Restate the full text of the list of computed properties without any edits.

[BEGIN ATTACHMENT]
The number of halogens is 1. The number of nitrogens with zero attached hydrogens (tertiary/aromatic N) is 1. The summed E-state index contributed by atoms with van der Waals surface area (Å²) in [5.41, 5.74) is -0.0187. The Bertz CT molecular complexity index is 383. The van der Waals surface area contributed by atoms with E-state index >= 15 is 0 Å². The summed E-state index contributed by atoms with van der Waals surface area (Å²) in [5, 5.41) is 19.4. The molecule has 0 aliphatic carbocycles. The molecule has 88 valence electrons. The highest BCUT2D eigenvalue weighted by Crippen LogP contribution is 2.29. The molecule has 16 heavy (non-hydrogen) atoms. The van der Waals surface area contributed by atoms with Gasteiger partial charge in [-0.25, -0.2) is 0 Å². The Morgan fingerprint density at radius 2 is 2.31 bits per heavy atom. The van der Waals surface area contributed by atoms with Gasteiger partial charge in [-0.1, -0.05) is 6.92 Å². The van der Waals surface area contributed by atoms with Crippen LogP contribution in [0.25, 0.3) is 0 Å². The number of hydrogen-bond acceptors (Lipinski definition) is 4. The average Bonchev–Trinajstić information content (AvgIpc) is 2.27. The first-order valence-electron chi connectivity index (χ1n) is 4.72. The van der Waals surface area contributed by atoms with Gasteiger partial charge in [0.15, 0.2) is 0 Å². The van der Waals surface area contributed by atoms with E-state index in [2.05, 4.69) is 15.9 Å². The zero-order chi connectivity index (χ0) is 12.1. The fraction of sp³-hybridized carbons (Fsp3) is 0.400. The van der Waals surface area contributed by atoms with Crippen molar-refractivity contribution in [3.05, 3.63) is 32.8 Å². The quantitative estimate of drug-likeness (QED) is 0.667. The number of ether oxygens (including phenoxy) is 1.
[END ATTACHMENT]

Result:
The number of halogens is 1. The number of nitrogens with zero attached hydrogens (tertiary/aromatic N) is 1. The summed E-state index contributed by atoms with van der Waals surface area (Å²) in [5.41, 5.74) is -0.0187. The Bertz CT molecular complexity index is 383. The van der Waals surface area contributed by atoms with E-state index >= 15 is 0 Å². The summed E-state index contributed by atoms with van der Waals surface area (Å²) in [5, 5.41) is 19.4. The molecule has 0 aliphatic carbocycles. The molecule has 88 valence electrons. The highest BCUT2D eigenvalue weighted by Crippen LogP contribution is 2.29. The molecule has 16 heavy (non-hydrogen) atoms. The van der Waals surface area contributed by atoms with Gasteiger partial charge in [-0.25, -0.2) is 0 Å². The Morgan fingerprint density at radius 2 is 2.31 bits per heavy atom. The van der Waals surface area contributed by atoms with Gasteiger partial charge in [-0.1, -0.05) is 6.92 Å². The van der Waals surface area contributed by atoms with Crippen LogP contribution in [0.25, 0.3) is 0 Å². The number of hydrogen-bond acceptors (Lipinski definition) is 4. The average Bonchev–Trinajstić information content (AvgIpc) is 2.27. The first-order valence-electron chi connectivity index (χ1n) is 4.72. The van der Waals surface area contributed by atoms with Gasteiger partial charge in [0.15, 0.2) is 0 Å². The van der Waals surface area contributed by atoms with E-state index in [2.05, 4.69) is 15.9 Å². The zero-order chi connectivity index (χ0) is 12.1. The fraction of sp³-hybridized carbons (Fsp3) is 0.400. The van der Waals surface area contributed by atoms with Crippen molar-refractivity contribution in [3.05, 3.63) is 32.8 Å². The quantitative estimate of drug-likeness (QED) is 0.667. The number of ether oxygens (including phenoxy) is 1.